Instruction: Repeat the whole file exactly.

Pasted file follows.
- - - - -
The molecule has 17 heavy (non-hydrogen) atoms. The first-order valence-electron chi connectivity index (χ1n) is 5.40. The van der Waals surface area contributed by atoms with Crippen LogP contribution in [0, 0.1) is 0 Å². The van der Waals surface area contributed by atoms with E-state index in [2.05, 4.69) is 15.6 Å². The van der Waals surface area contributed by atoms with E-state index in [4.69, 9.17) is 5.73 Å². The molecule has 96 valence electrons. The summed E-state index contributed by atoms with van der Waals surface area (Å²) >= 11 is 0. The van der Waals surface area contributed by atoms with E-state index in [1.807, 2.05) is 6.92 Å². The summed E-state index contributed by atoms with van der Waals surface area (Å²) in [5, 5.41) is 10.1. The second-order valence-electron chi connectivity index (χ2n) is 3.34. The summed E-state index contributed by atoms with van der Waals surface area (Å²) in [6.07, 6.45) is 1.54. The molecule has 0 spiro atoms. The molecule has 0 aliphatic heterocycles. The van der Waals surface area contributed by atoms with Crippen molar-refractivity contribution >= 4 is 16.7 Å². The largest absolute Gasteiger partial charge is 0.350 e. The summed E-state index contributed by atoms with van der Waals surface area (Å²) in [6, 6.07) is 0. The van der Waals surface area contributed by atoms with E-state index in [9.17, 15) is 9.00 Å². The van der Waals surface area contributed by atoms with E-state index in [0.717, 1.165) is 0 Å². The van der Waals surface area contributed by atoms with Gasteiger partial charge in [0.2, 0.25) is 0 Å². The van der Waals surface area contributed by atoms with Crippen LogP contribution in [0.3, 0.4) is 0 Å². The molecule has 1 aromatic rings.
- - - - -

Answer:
The molecule has 17 heavy (non-hydrogen) atoms. The first-order valence-electron chi connectivity index (χ1n) is 5.40. The van der Waals surface area contributed by atoms with Crippen LogP contribution in [0, 0.1) is 0 Å². The van der Waals surface area contributed by atoms with E-state index in [2.05, 4.69) is 15.6 Å². The van der Waals surface area contributed by atoms with E-state index in [4.69, 9.17) is 5.73 Å². The molecule has 96 valence electrons. The summed E-state index contributed by atoms with van der Waals surface area (Å²) >= 11 is 0. The van der Waals surface area contributed by atoms with E-state index in [1.807, 2.05) is 6.92 Å². The summed E-state index contributed by atoms with van der Waals surface area (Å²) in [5, 5.41) is 10.1. The second-order valence-electron chi connectivity index (χ2n) is 3.34. The summed E-state index contributed by atoms with van der Waals surface area (Å²) in [6.07, 6.45) is 1.54. The molecule has 0 spiro atoms. The molecule has 0 aliphatic heterocycles. The van der Waals surface area contributed by atoms with Crippen molar-refractivity contribution >= 4 is 16.7 Å². The largest absolute Gasteiger partial charge is 0.350 e. The summed E-state index contributed by atoms with van der Waals surface area (Å²) in [6, 6.07) is 0. The van der Waals surface area contributed by atoms with E-state index in [9.17, 15) is 9.00 Å². The van der Waals surface area contributed by atoms with E-state index in [0.717, 1.165) is 0 Å². The van der Waals surface area contributed by atoms with Gasteiger partial charge in [0.2, 0.25) is 0 Å². The van der Waals surface area contributed by atoms with Crippen LogP contribution in [0.3, 0.4) is 0 Å². The molecule has 1 aromatic rings.